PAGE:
Canon’s intentional protectionism of their higher end products through crippling the video features of their lower ones (6D Mark II, M50, etc) means that the A7III laps them in every conceivable way for video. DPAF is no longer an advantage to swing people their way.
Nikon – D750:$1800/$1225, D7500:$1200/$954, D500:$1900/$1397 (view market data)
The Sony A7III is drawing initial comparisons to the D750 as a potential wedding shooter workhorse. The D750 is a very capable camera in this regard. And certainly, a better option than the older A7II. The D7500 and D500 both shoot 4K video, and the D500 has the tremendous AF system borrowed from the D5.
But the issue plaguing Nikon is a problem in all their cameras: horrible live view autofocus. For hybrid shooters, the A7III will absolutely wipe the mat with Nikon here.
So, if you’re not invested in a lot of expensive Nikon glass, would you really consider a D750 over an A7III? I doubt it. Especially if you do any video work. For the same reason, the D850 isn’t as good a value right now as the A7RIII.
Until Nikon figures out live view autofocus, their products will continue to struggle in holding their value. Sure, many are still not interested in video features on a DSLR, but that group of people is growing smaller by the day.
The D750 is due for a refresh, and this is where I expect to see the first market reaction to the A7III from Canon/Nikon. Either the D750 replacement will launch with a significant feature set beyond what Nikon would normally deliver, or they’ll price it aggressively.Jakob Owens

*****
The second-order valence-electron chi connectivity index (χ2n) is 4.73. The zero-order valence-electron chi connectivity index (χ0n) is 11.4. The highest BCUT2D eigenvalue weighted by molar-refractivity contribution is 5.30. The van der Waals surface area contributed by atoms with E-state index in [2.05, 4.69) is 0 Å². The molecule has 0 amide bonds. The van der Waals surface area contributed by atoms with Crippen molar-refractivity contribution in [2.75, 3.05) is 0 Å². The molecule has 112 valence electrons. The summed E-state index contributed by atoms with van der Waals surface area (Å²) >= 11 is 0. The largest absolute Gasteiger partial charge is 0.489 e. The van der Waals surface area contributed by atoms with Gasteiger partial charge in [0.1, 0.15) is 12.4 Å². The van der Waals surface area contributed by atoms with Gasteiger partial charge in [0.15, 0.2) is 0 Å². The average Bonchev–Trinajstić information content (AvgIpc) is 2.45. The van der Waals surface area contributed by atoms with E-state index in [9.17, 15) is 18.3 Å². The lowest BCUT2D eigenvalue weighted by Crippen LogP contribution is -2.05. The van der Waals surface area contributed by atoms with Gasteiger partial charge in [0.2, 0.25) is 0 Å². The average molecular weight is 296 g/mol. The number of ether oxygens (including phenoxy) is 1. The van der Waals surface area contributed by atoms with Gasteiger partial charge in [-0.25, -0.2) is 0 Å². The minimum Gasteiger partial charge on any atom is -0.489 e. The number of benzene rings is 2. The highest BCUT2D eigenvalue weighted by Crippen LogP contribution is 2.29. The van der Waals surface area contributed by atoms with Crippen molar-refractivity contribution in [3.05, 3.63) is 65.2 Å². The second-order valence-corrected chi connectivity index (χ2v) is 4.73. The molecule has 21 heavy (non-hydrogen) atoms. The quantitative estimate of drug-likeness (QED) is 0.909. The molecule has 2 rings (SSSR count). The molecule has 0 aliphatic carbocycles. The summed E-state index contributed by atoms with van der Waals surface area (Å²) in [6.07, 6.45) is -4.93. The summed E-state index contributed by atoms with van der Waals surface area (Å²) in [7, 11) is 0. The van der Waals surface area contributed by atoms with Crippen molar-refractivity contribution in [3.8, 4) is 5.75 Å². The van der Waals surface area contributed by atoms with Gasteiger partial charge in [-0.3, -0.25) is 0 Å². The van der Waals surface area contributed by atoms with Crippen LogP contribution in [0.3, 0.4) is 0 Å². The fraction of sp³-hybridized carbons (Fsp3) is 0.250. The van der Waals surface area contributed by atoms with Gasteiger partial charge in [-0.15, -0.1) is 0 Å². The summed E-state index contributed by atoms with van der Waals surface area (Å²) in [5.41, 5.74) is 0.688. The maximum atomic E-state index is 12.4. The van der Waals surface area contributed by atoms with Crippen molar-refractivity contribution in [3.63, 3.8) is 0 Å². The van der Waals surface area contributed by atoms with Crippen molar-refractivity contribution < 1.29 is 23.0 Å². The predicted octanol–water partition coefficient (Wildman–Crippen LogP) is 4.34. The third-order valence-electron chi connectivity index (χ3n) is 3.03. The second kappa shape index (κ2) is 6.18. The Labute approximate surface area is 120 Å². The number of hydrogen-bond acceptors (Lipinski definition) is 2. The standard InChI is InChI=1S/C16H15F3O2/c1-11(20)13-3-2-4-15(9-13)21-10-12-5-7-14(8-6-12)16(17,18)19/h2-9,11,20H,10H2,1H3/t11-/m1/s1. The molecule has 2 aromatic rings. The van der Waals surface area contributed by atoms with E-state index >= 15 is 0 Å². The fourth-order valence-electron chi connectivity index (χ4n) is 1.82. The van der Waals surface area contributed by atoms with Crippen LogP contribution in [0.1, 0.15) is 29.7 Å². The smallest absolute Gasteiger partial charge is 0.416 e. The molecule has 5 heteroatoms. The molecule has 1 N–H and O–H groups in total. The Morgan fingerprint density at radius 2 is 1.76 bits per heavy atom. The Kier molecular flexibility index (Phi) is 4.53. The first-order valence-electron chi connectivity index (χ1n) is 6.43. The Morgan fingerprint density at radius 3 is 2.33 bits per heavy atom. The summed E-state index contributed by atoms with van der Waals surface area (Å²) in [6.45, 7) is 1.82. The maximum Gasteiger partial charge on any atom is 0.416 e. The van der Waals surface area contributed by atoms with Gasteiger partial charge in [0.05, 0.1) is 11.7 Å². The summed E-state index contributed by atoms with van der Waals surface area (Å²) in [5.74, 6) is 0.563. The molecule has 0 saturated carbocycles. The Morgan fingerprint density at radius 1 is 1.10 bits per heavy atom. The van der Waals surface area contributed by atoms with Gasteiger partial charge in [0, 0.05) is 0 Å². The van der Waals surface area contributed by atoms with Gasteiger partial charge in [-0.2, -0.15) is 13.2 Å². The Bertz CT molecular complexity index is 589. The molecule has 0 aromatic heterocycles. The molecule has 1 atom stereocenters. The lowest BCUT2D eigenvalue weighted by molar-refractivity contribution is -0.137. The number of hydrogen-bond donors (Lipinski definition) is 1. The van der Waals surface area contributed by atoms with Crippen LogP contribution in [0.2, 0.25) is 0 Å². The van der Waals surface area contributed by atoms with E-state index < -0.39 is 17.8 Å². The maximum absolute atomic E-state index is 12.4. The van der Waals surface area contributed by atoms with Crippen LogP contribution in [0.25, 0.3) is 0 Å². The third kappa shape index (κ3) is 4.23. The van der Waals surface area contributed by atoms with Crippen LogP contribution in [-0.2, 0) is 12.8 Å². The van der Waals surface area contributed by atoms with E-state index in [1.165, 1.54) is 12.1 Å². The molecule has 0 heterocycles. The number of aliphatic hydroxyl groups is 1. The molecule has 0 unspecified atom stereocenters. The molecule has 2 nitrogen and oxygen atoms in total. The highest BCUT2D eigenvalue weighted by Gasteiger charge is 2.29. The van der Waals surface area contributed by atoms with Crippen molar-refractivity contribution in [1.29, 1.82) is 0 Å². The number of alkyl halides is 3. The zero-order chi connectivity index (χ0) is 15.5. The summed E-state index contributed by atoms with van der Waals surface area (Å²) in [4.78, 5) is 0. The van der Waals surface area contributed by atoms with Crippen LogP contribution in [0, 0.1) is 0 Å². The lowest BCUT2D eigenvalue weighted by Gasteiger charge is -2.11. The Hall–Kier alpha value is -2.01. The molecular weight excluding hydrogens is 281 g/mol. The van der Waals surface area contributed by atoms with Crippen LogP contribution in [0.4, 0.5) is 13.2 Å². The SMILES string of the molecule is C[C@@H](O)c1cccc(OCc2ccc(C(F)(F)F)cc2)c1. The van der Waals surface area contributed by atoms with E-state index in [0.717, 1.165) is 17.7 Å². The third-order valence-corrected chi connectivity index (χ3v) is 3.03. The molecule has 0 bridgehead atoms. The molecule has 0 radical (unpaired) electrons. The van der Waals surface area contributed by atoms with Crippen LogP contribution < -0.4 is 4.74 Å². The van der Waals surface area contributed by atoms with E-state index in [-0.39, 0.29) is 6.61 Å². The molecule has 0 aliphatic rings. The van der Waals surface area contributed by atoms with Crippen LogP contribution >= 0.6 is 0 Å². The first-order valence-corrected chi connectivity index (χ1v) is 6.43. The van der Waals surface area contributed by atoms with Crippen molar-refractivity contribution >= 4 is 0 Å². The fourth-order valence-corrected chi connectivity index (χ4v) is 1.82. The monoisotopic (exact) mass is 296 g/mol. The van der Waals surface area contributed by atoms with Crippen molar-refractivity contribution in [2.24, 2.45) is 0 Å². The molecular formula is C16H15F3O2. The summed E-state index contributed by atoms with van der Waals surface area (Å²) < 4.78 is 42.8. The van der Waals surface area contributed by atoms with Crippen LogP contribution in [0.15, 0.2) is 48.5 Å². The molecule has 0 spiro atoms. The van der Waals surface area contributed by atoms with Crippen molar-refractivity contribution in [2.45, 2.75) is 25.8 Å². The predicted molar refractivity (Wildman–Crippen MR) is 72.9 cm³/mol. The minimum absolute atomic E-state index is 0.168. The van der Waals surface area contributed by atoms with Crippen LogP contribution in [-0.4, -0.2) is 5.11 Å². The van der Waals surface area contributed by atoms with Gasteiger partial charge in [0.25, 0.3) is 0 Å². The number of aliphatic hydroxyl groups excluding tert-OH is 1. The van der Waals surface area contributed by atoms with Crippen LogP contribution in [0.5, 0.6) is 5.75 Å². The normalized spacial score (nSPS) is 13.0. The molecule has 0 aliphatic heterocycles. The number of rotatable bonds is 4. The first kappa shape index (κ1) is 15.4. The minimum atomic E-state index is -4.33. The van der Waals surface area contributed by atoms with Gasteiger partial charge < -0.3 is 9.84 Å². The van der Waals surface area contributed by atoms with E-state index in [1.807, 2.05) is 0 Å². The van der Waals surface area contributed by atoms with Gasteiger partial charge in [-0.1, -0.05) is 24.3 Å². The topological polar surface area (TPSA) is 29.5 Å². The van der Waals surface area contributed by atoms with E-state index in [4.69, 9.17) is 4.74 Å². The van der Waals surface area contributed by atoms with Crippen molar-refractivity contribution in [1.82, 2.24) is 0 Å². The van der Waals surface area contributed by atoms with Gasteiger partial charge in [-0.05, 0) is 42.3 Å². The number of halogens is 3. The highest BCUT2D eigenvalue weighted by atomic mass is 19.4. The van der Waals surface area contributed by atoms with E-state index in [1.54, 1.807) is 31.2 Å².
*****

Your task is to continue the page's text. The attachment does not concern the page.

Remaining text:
Canon 6D Mark II may see severe price erosion
Fuji – X-H1:$1900 (view market data)
Before the A7III was announced, the X-H1 seemed like a really good value. Incredible video features, same great stills and jpg performance from the X-T2, all for under $2000.
But for basically the same price, you can have an A7III and a full frame sensor, with a wider selection of glass.
Why will this erode pricing?
Since Sony is willing to undercut its own products to gain market share, it’s going to force Nikon and Canon’s hand. Either they are going to have to offer rebates on their existing lineup to combat Sony on price (since they can’t combat them on features), or they will be forced to offer newer, more feature rich products at the same price point. Either move will force significant downward pressure on the existing secondary market – across all products, including lenses.
Speaking of lenses
The A7III announcement came as a second part of a one-two punch for other brands. One of the long time issues plaguing Sony is the lack of affordable good glass. Their G Master lenses, while wonderful, are very expensive.